BY JEAN WEST
[star rating =4/5]
I hadn’t intended to get married when I left the house this afternoon.
But by 5pm, I had a new husband – a stranger I had never met – who drank wine and toasted me with a moving but silent speech before hundreds, during a sumptuous, slightly surreal celebration that all but brought a tear to my eye.
I had become tangled in the audience improvisation surrounding Geoff Sobelle’s delightful HOME; an uplifting foray into physical theatre and existential clowning that elevates the meaning of social interaction into heady, graceful realms.
And, many rooms and situations later, including my wedding festivities, complete with strings of fairy lights, a veil and flowers, a rousing Balkan-style band, dancing, socialising and authentic rejoicing, the Edinburgh International Festival crowd at the King’s Theatre were on their feet, baying for more.
The performance begins as a DIY project in home building – planks of wood and plastic sheets are stapled together as a one storey dwelling rapidly takes shape, complete with dining room, kitchen, bedroom, bathroom and study. Toilets, showers, sinks, fridges, sofas, lamps, and flowers materialise.
In fact, just about everything we see is an everyday exercise in nest building.
And as the structure takes shape, we become party to the thrills and spills of a series of lives lived – including different aspects and times of the same ones – behind usually closed doors.
From the excitement of moving in, to the more mundane habits and rituals of the day-to-day, and life events from birth, death and marriage, academic achievement and career building, we march with time at a rate of knots.
Following the routines and even personal ablutions of the cast members, who are largely unscripted, is as gripping as any Discovery Channel lens on human anthropology.
Creator, GEOFF SOBELLE, magician, actor clown and mimic, with schooling at Ecole Jacques Lecocq in Paris amongst his credentials, brings us to witness the relentless cycle of life. And his absurdist, stylishly choreographed take on the theme is utterly compelling from start to finish.
As all these different owners and generations inhabit the same premises, with their individual dramas and personalities, before departing, what may seem to be just a static structure takes on its own life form.
Sobelle approaches the work with a wit that peaks with lots of naked bodies in the bathroom, all trying to climb into the same shower at the same time. Others emerge from the same bed or, in a great optical illusion, back out of the fridge, one after another, as they rise, grab breakfast and prepare for their days.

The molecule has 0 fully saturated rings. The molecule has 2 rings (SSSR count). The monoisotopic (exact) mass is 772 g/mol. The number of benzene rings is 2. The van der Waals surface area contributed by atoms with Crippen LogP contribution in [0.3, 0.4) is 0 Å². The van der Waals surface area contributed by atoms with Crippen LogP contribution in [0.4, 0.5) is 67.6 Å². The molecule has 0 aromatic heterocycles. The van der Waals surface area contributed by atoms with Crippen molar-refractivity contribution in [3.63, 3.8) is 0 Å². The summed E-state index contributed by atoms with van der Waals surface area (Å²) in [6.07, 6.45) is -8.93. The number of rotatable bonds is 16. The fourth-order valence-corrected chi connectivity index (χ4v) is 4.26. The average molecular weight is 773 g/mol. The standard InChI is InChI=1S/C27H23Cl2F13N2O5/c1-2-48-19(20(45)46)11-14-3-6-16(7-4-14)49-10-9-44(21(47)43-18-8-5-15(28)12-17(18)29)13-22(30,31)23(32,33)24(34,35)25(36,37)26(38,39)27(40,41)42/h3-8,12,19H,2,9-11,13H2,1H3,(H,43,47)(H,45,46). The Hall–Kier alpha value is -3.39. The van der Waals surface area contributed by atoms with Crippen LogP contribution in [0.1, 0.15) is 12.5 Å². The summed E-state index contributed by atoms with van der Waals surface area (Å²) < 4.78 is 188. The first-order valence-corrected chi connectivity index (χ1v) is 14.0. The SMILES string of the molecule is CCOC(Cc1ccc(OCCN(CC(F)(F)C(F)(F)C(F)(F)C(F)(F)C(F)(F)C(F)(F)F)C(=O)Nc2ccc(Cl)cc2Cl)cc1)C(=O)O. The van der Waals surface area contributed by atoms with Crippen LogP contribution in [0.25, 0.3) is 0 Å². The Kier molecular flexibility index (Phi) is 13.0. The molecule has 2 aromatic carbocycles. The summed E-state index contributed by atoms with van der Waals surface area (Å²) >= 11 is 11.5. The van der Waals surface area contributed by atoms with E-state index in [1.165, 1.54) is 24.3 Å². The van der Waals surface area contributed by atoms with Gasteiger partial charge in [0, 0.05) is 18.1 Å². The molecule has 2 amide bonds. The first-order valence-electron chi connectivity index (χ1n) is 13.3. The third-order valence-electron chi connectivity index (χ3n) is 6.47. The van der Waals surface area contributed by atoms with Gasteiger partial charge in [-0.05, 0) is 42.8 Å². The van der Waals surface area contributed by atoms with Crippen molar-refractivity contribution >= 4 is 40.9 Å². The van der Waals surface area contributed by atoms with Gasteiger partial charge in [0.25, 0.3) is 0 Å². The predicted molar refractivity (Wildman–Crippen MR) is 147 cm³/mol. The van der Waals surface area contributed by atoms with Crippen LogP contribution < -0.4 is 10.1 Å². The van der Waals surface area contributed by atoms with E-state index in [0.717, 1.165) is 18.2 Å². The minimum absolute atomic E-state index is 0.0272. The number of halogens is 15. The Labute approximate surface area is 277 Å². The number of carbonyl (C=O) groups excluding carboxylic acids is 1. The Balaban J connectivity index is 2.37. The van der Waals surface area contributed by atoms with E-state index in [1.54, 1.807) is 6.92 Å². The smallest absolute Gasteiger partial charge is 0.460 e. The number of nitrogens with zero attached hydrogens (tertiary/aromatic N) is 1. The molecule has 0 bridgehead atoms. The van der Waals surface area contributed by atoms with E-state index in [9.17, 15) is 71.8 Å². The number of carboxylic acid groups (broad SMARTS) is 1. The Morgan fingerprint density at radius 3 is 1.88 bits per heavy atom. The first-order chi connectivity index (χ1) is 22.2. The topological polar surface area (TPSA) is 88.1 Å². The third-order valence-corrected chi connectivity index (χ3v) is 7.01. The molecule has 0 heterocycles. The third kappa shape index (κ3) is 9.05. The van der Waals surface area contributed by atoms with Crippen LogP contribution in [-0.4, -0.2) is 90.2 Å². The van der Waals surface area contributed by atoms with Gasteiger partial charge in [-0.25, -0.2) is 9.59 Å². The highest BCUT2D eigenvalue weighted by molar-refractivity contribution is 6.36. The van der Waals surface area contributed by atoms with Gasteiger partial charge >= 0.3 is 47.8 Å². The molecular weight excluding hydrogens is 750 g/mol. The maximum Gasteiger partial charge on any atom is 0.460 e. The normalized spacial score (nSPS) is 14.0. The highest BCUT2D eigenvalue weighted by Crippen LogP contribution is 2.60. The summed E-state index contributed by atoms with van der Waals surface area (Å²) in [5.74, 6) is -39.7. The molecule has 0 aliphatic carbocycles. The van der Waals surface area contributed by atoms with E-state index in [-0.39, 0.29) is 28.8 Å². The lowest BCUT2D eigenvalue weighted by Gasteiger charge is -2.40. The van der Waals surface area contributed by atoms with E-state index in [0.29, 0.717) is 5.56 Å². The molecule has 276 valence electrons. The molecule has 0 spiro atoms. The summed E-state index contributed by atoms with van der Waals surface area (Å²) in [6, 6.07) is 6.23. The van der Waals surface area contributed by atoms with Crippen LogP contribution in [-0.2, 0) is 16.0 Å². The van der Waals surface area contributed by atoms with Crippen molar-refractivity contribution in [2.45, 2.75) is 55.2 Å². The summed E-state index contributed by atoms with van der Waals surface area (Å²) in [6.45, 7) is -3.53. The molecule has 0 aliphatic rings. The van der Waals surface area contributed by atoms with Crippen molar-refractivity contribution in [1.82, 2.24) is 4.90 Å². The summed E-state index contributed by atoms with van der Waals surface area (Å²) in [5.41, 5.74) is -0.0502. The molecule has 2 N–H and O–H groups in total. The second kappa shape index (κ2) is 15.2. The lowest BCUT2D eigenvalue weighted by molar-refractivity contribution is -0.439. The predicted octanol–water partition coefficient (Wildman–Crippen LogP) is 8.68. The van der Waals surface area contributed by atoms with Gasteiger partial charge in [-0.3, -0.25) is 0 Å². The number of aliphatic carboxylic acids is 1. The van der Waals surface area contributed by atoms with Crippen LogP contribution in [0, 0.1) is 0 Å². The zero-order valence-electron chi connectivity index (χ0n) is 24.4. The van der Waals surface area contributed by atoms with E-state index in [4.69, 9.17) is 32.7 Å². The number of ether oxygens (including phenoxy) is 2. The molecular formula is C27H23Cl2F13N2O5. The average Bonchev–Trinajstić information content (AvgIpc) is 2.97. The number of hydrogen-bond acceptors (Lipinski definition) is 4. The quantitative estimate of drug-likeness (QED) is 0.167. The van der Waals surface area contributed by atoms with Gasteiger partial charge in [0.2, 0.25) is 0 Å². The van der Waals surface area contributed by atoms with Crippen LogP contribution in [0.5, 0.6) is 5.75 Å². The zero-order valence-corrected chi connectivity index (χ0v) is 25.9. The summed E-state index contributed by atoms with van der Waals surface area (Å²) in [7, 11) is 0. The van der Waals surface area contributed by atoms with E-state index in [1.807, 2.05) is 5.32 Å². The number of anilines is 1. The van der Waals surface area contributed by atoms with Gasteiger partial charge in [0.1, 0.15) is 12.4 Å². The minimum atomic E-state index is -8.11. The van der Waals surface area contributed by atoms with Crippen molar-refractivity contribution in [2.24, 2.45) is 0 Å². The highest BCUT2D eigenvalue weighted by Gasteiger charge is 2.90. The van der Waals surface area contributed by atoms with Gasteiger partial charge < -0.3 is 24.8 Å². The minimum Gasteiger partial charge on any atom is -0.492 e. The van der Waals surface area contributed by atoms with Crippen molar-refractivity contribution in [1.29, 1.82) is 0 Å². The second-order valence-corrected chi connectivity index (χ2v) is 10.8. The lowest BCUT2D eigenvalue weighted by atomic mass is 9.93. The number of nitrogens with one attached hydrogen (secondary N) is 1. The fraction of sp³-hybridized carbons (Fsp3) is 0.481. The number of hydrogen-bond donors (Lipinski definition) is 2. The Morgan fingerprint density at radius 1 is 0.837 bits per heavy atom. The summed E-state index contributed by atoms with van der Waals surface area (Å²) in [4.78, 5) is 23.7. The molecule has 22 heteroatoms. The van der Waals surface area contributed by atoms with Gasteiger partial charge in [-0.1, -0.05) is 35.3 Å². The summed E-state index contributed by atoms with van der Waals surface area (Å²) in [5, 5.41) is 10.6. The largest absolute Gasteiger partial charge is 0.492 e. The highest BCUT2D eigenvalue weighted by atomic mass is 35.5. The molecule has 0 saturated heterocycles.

The set design by Steven Dufala, who has worked with Sobelle before is ambitious and somewhat heroic given the stampede it endures.
Lighting by Christopher Kuhl, is sublime and at times mesmeric. We witness the calm of the house at the dead of night; cicadas buzzing and moths batting against back-lit windows. A few hours later it is bathed in the morning light, when absolute detail to the quality of that time of day and it’s stillness, is just magical.
But the real bravery of this performance comes with the direction from, Lee Sunday Evans, and a cast able to blur the lines between themselves and the audience, inviting them on stage to engage in play. What could be chaos appears seamless.
A house party turns into a wedding party; we see graduations, teenage delinquency, christenings and even a funeral. And the new actors quickly become convincing players or quiet bystanders thanks to deft instruction from the professionals.
Sobelle has said he hopes the show: “makes space for the audience to dream – to fill the work with their own lives and memories, thus enacting the experience of living in and creating a home.”
He came upon the idea moving into a new home himself and lifting the linoleum to replace it only to discover other flooring beneath in a series of layers.
Engaging with his sister, dramaturg and academic, Stefanie Sobelle, who is well-versed in the literature of houses and architecture, they began to lay down some exciting foundations.
HOME is both poetic and prosaic. Music by Elvis Perkins is beguiling.
The whole thing is a delightful glimpse into the everyday through a generous keyhole, that sprinkles the proceedings with enough stardust to make for a magical encounter.